To be perfectly clear, we have not heard of anyone in our family of faith who has been tested for the virus or who has been exposed to it. Yet in the wake of different organizations suspending their events, I wanted to let you know of the actions we’re taking to be the church here and now.
First, we are not canceling worship. If a mandate is given for us to close, we will update you, but we are planning to have great worship at all of our campuses according to the normal schedule. We have heard from a few individuals that they felt it best to watch the service online rather than attend in person. If you feel uncomfortable attending worship in person, please join us live at 10:50 a.m. on Sundays at stlukesokc.org/live or on our Facebook page, Facebook.com/stlukesokc.
Second, we will let you know of any scheduling changes of our programming.Currently, everything is continuing as planned with two exceptions. We have become aware that some schools are telling students that if they travel during spring break to a place that is a “hotspot” or becomes one, that they won’t be allowed to return to class until a time of quarantine and/or screening. Because of that, we have decided to cancel our middle and high school spring break mission trips. We are planning activities for them to participate in at the church.
Third, we have been implementing a plan to allow everyone to feel as comfortable as possible when attending any programming at St. Luke’s. There are those in our family of faith whose physicians have advised them to limit touching other people. Out of respect to their needs and out of a desire to prevent any awkward situations between two people who have different levels of comfort right now – we are going to ask people to do more smiling and “elbow bumping” and only shake hands or hug if you have asked the other person first. Of course this will be difficult for the time being because we are a friendly congregation! But, please do your best to consider the needs and feelings of the other person; they may have a greater concern of the virus than you. We are working to create an atmosphere that people will know that they can still come and be able to maintain the level of contact of which they feel comfortable.
Cleaning Our cleaning crew does an incredibly thorough job throughout the week covering the entire church. We have been working with them to provide repetitive cleaning to areas that encounter the highest contact; they will be utilizing hospital grade disinfectant.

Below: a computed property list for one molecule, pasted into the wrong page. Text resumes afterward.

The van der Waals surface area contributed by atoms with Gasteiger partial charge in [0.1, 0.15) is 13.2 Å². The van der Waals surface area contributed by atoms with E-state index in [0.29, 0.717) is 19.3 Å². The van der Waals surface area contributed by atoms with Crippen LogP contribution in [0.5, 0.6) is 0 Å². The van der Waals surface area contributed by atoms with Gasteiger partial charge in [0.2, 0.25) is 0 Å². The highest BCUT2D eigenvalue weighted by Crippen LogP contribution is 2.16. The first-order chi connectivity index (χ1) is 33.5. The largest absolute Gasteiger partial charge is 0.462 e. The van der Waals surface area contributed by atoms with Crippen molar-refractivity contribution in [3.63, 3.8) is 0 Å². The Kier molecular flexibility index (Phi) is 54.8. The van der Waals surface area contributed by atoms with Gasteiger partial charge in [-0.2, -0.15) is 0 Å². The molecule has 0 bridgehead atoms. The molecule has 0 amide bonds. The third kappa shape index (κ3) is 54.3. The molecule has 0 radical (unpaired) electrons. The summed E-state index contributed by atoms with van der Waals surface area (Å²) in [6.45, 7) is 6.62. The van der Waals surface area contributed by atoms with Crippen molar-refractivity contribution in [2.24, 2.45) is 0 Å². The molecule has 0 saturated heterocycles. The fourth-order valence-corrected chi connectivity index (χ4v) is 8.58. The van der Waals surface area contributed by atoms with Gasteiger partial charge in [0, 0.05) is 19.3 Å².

Food Service While our kitchens continue to maintain the highest standards, we will change the way we serve food. Rather than have “serve yourself” buffet lines, we will have servers wearing gloves serve the food to each person.
Holy Communion Holy Communion is a very important sacrament but we will not serve it during Sunday morning worship for several months. When it is served at times other than Sunday morning worship, we will hand each person a small individual cup and piece of bread. All of our communion servers will continue to practice handwashing and use hand sanitizer.
What can you do? Wash your hands. Use soap and wash your hands for at least 20 seconds. This is one of the primary ways to limit the spread of the virus. Be thorough when you wash and do it for at least 20 seconds. You can sing the Doxology or recite the Lord’s prayer and make it a devotional moment!
Stay connected. We will continue to have worship and ministry programming. If you are sick, please stay home and watch our online service or television broadcast, Sundays at 10:30 a.m. on KOCO Channel 5. If you decide to stay home, please let us know so that we can stay connected.
Stay informed but not inundated. Listen to your physician’s advice but take a break from the constant barrage of news. Be sure to make time for God each day. Spend time reading your Bible and your daily devotion. Write down three things each day for which your grateful.
Share God’s Love If you know people who either don’t have a church home or who are staying home from their church, make sure to let them know about our online worship service or television broadcast. Send notes of encouragement to people you know – especially those who are alone.
Pray Pray for the development of a vaccine, pray for those who are sick; pray for those who have lost loved ones; pray for all medical staff; pray for people to not give in to fear; and pray for opportunities to share God’s love and bring hope to the world.
In times like these, it’s good to be a part of a family of faith. I’m grateful to be part of the family of faith with you!
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To notify us of a prayer request, please fill out our form, or call the church office at 232-1371.